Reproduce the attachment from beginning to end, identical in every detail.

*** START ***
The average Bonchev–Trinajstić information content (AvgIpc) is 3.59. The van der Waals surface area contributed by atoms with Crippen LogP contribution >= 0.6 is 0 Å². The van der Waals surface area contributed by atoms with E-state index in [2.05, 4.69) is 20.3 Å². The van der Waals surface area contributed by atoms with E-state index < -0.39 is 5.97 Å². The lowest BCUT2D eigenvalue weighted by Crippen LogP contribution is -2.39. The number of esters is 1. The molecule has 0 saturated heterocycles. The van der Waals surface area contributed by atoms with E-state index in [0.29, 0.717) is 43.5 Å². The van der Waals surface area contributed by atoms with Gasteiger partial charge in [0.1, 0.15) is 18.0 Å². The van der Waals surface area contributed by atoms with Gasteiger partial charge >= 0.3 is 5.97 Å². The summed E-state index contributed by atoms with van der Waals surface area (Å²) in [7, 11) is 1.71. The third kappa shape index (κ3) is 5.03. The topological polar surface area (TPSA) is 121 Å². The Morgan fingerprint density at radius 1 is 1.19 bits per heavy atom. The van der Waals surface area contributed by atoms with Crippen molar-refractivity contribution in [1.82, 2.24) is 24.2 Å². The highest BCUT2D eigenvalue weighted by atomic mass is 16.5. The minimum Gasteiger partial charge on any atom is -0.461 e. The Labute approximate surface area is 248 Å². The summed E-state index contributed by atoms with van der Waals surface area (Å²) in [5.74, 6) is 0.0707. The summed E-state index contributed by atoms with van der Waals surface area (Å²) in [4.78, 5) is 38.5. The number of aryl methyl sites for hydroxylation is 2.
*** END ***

The average Bonchev–Trinajstić information content (AvgIpc) is 3.59. The van der Waals surface area contributed by atoms with Crippen LogP contribution >= 0.6 is 0 Å². The van der Waals surface area contributed by atoms with E-state index in [2.05, 4.69) is 20.3 Å². The van der Waals surface area contributed by atoms with E-state index < -0.39 is 5.97 Å². The lowest BCUT2D eigenvalue weighted by Crippen LogP contribution is -2.39. The number of esters is 1. The molecule has 0 saturated heterocycles. The van der Waals surface area contributed by atoms with E-state index in [0.29, 0.717) is 43.5 Å². The van der Waals surface area contributed by atoms with Gasteiger partial charge in [0.1, 0.15) is 18.0 Å². The van der Waals surface area contributed by atoms with Gasteiger partial charge >= 0.3 is 5.97 Å². The summed E-state index contributed by atoms with van der Waals surface area (Å²) in [7, 11) is 1.71. The third kappa shape index (κ3) is 5.03. The topological polar surface area (TPSA) is 121 Å². The Morgan fingerprint density at radius 1 is 1.19 bits per heavy atom. The van der Waals surface area contributed by atoms with Crippen molar-refractivity contribution in [1.82, 2.24) is 24.2 Å². The highest BCUT2D eigenvalue weighted by atomic mass is 16.5. The minimum Gasteiger partial charge on any atom is -0.461 e. The Labute approximate surface area is 248 Å². The summed E-state index contributed by atoms with van der Waals surface area (Å²) in [5.74, 6) is 0.0707. The summed E-state index contributed by atoms with van der Waals surface area (Å²) in [4.78, 5) is 38.5. The number of aryl methyl sites for hydroxylation is 2.